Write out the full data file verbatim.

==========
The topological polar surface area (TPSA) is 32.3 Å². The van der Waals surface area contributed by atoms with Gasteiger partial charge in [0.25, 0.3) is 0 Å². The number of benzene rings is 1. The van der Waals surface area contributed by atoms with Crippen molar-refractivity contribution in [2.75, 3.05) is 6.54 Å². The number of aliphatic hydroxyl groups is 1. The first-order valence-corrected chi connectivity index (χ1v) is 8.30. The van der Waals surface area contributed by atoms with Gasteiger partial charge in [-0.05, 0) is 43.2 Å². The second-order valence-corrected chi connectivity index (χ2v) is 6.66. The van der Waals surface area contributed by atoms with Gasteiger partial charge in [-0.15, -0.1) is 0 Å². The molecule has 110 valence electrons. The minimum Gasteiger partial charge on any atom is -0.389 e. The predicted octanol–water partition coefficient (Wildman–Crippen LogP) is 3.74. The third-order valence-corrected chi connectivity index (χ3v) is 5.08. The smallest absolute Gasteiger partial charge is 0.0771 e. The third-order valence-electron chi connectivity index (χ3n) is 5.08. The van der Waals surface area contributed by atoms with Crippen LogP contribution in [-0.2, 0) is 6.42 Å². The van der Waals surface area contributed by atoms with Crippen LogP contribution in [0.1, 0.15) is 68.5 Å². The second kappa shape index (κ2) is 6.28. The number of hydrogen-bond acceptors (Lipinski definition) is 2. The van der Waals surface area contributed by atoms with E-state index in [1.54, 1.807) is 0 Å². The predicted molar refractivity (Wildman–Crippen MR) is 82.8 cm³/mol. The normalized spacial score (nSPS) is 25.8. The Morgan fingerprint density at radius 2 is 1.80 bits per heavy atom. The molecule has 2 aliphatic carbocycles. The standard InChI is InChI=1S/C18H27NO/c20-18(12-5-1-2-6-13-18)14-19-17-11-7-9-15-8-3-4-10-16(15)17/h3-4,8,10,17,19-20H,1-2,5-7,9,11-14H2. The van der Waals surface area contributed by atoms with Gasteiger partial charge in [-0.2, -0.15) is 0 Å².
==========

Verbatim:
The topological polar surface area (TPSA) is 32.3 Å². The van der Waals surface area contributed by atoms with Gasteiger partial charge in [0.25, 0.3) is 0 Å². The number of benzene rings is 1. The van der Waals surface area contributed by atoms with Crippen molar-refractivity contribution in [2.75, 3.05) is 6.54 Å². The number of aliphatic hydroxyl groups is 1. The first-order valence-corrected chi connectivity index (χ1v) is 8.30. The van der Waals surface area contributed by atoms with Gasteiger partial charge in [-0.05, 0) is 43.2 Å². The second-order valence-corrected chi connectivity index (χ2v) is 6.66. The van der Waals surface area contributed by atoms with Gasteiger partial charge in [-0.15, -0.1) is 0 Å². The molecule has 110 valence electrons. The minimum Gasteiger partial charge on any atom is -0.389 e. The predicted octanol–water partition coefficient (Wildman–Crippen LogP) is 3.74. The third-order valence-corrected chi connectivity index (χ3v) is 5.08. The smallest absolute Gasteiger partial charge is 0.0771 e. The third-order valence-electron chi connectivity index (χ3n) is 5.08. The van der Waals surface area contributed by atoms with Crippen LogP contribution in [-0.2, 0) is 6.42 Å². The van der Waals surface area contributed by atoms with Crippen LogP contribution in [0.1, 0.15) is 68.5 Å². The second kappa shape index (κ2) is 6.28. The number of hydrogen-bond acceptors (Lipinski definition) is 2. The van der Waals surface area contributed by atoms with E-state index in [1.54, 1.807) is 0 Å². The predicted molar refractivity (Wildman–Crippen MR) is 82.8 cm³/mol. The normalized spacial score (nSPS) is 25.8. The Morgan fingerprint density at radius 2 is 1.80 bits per heavy atom. The molecule has 2 aliphatic carbocycles. The standard InChI is InChI=1S/C18H27NO/c20-18(12-5-1-2-6-13-18)14-19-17-11-7-9-15-8-3-4-10-16(15)17/h3-4,8,10,17,19-20H,1-2,5-7,9,11-14H2. The van der Waals surface area contributed by atoms with Gasteiger partial charge in [-0.2, -0.15) is 0 Å².